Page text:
Maitre commented, “Classic vice caché, Madame Baxter. So, Madame T can provide the locataires with their references. I will write to her, today, and I will deliver the letter in person. There are documents here for you to collect, I need your signatures for you to receive them. Documents were also delivered to your property in Champagnac, I understand that you and your husband are happy for your neighbour, Madame ZC, to hold them safely for you, yes?”

I agreed with Maitre and told her we would collect all the documents from her office, towards the end of April, and Madame ZC has already forwarded mail from the house to the address of our friends in the Gers, from where we will collect them when my husband is well enough to travel. Maitre replied that she hoped my husband recovers fully and quickly, and she thanked me for phoning her.

Nothing was mentioned about the hairdresser’s outstanding, unpaid water rates bills!

Well, can’t get more positive than that! Or, should we wait until we have all the documents to hand, translated, read and fully understood, before we celebrate? Family and I have decided the latter is prudent!

Since yesterday, I have received many very kind messages of support, and several comments about us being able to move into our house that’s not our home on 1st October 2012. That can’t happen! Our vice caché lawsuit is designed to return the property to our fraudulent sellers, as though we had never purchased it, to receive a full refund of the purchase costs including all monies spent on improvements prior to the proceedings starting, eg the double-glazing. The vice caché lawsuit was not brought to remove the tenants.

Even if we were to move into the house, we would still have no electricity and no sanitation, and we would still not be able to legally make good the electrical and plumbing installations.

Yes, after 1st October, we could drop our vice caché Case – would you?


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One Down, One To Go – Maybe!

Three of us have just spent the lion’s share of a week a few kilometres inland from our favourite French beach, ie Saint-Georges-de-Didonne in the Charente-Maritime. We have visited just about every coastal area in France, from Brittany southward and from Nice westward, and we have yet to find a cleaner stretch of sand than the Saint-Georges beach. If anyone who is reading this has a hankering for a seaside holiday in France, I personally recommend Saint-Georges and immediate neighbour, Royan. Superb!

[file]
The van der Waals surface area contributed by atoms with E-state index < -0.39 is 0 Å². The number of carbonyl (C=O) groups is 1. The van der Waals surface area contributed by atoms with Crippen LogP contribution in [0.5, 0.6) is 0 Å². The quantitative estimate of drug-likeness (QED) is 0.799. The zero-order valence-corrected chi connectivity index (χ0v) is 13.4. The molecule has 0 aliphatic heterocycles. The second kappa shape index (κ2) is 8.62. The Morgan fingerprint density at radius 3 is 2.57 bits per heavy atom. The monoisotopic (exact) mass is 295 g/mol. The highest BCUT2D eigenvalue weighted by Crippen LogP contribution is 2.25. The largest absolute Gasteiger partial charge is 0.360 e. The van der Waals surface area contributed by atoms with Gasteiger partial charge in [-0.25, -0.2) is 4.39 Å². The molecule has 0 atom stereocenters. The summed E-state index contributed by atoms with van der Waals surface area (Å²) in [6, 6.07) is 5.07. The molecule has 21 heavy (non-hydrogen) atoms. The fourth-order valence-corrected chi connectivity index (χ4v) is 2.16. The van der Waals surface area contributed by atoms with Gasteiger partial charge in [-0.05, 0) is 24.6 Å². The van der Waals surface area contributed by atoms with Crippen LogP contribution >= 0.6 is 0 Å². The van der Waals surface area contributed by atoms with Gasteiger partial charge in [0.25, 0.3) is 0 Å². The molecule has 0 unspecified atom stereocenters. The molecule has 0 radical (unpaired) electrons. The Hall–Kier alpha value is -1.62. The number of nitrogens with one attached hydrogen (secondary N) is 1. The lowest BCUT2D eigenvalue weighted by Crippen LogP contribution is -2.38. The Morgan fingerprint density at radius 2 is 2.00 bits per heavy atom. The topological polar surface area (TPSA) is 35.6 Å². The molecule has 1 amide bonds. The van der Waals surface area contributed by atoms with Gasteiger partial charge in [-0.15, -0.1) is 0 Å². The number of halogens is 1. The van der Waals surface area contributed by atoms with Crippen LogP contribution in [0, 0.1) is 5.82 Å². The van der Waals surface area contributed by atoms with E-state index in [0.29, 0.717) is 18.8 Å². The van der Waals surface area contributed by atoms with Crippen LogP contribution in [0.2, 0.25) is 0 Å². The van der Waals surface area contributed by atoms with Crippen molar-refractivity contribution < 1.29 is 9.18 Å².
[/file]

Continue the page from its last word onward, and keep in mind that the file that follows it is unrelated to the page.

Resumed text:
Our fourth family unit member, our son, was working for a wonderful couple inland, Gilly and Dave, pulling down a rather large shed! There can’t be many things that appeal more to menfolk than demolition! My other two menfolk and I slept soundly in the holiday home of yet another lovely friend, a super pal who has offered, on more than one occasion, to lobby the French judiciary by wearing a sandwich-board bearing words to the effect, ‘Justice for the Hobo Family’, whilst traipsing the main streets of Paris! This might present as being a tad unlikely to happen, but, believe me, that is not the case where this straight as a flying arrow friend is concerned!!

Anyway, during our few days of separation, an urgent request for pet/house sitters came our way, from a friend who lives on the outskirts of Civray. The super lady who contacted us, and who will remain anonymous, has much greater need than ours at this time. We still have the keys to the Gers property of our friends who live in the UK – we had only envisaged being away for 5 days, 6 days maximum with travelling, and we also needed to get to the Cantal to tackle the issue of having no French Income Tax Declaration documents, yet again! But, to reiterate, our friend’s need is more pressing than ours. So, we decided to drop off our two youngest family members to start the pet/house sit, Tom and I then planned to travel down to the Cantal to engage in this year’s inevitable battle with the bureaucrats! From there, Tom would drop me back at the pet/house sit to join our lads, and he would continue down to the Gers, returning to Civray to collect our lads and me in a couple of weeks.